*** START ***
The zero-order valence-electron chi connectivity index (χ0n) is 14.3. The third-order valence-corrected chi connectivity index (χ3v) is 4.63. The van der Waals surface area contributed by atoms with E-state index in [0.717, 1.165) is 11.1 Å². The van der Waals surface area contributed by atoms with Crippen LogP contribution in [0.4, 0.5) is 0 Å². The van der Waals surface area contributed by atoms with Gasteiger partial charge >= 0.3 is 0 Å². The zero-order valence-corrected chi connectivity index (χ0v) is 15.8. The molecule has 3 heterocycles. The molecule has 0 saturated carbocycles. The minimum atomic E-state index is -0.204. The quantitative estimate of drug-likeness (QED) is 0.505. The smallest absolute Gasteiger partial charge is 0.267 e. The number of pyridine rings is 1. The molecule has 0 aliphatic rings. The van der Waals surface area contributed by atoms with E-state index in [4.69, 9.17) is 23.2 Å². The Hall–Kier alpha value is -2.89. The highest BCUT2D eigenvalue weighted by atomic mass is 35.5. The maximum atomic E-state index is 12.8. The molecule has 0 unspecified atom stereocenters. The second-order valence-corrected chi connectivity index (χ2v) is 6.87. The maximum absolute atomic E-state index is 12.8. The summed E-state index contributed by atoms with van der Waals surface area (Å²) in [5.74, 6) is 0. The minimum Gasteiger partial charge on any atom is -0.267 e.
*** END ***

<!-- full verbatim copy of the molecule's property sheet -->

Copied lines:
The zero-order valence-electron chi connectivity index (χ0n) is 14.3. The third-order valence-corrected chi connectivity index (χ3v) is 4.63. The van der Waals surface area contributed by atoms with E-state index in [0.717, 1.165) is 11.1 Å². The van der Waals surface area contributed by atoms with Crippen LogP contribution in [0.4, 0.5) is 0 Å². The van der Waals surface area contributed by atoms with Gasteiger partial charge >= 0.3 is 0 Å². The zero-order valence-corrected chi connectivity index (χ0v) is 15.8. The molecule has 3 heterocycles. The molecule has 0 saturated carbocycles. The minimum atomic E-state index is -0.204. The quantitative estimate of drug-likeness (QED) is 0.505. The smallest absolute Gasteiger partial charge is 0.267 e. The number of pyridine rings is 1. The molecule has 0 aliphatic rings. The van der Waals surface area contributed by atoms with E-state index in [4.69, 9.17) is 23.2 Å². The Hall–Kier alpha value is -2.89. The highest BCUT2D eigenvalue weighted by atomic mass is 35.5. The maximum atomic E-state index is 12.8. The molecule has 0 unspecified atom stereocenters. The second-order valence-corrected chi connectivity index (χ2v) is 6.87. The maximum absolute atomic E-state index is 12.8. The summed E-state index contributed by atoms with van der Waals surface area (Å²) in [5.74, 6) is 0. The minimum Gasteiger partial charge on any atom is -0.267 e.